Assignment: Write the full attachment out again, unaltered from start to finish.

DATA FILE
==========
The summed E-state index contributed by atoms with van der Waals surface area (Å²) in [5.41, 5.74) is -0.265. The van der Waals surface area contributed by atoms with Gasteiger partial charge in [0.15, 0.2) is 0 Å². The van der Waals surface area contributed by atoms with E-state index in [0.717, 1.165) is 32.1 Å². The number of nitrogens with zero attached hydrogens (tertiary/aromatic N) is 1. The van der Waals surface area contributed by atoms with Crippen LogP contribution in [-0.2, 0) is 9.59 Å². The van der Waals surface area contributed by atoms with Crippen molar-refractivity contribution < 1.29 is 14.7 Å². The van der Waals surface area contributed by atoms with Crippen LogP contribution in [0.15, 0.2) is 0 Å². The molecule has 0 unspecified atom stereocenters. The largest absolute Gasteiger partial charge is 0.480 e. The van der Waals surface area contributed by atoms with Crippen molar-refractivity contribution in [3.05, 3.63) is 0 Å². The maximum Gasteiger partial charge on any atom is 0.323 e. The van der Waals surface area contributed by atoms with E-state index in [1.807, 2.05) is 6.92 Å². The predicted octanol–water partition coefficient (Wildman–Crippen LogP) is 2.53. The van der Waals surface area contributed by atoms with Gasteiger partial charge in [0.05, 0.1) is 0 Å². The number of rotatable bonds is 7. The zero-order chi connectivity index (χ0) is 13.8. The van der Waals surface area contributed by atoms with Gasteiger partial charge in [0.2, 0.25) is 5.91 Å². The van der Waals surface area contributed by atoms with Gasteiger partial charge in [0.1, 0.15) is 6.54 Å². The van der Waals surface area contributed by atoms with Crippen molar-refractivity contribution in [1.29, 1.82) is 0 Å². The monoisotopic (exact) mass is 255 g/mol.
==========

The summed E-state index contributed by atoms with van der Waals surface area (Å²) in [5.41, 5.74) is -0.265. The van der Waals surface area contributed by atoms with Gasteiger partial charge in [0.15, 0.2) is 0 Å². The van der Waals surface area contributed by atoms with E-state index in [0.717, 1.165) is 32.1 Å². The number of nitrogens with zero attached hydrogens (tertiary/aromatic N) is 1. The van der Waals surface area contributed by atoms with Crippen LogP contribution in [-0.2, 0) is 9.59 Å². The van der Waals surface area contributed by atoms with Crippen molar-refractivity contribution < 1.29 is 14.7 Å². The van der Waals surface area contributed by atoms with Crippen LogP contribution in [0.15, 0.2) is 0 Å². The molecule has 0 unspecified atom stereocenters. The largest absolute Gasteiger partial charge is 0.480 e. The van der Waals surface area contributed by atoms with Crippen molar-refractivity contribution in [3.05, 3.63) is 0 Å². The maximum Gasteiger partial charge on any atom is 0.323 e. The van der Waals surface area contributed by atoms with E-state index in [1.807, 2.05) is 6.92 Å². The predicted octanol–water partition coefficient (Wildman–Crippen LogP) is 2.53. The van der Waals surface area contributed by atoms with Gasteiger partial charge in [0.05, 0.1) is 0 Å². The number of rotatable bonds is 7. The zero-order chi connectivity index (χ0) is 13.8. The van der Waals surface area contributed by atoms with Gasteiger partial charge in [0.2, 0.25) is 5.91 Å². The van der Waals surface area contributed by atoms with Gasteiger partial charge in [0.1, 0.15) is 6.54 Å². The van der Waals surface area contributed by atoms with Crippen molar-refractivity contribution in [1.29, 1.82) is 0 Å². The monoisotopic (exact) mass is 255 g/mol.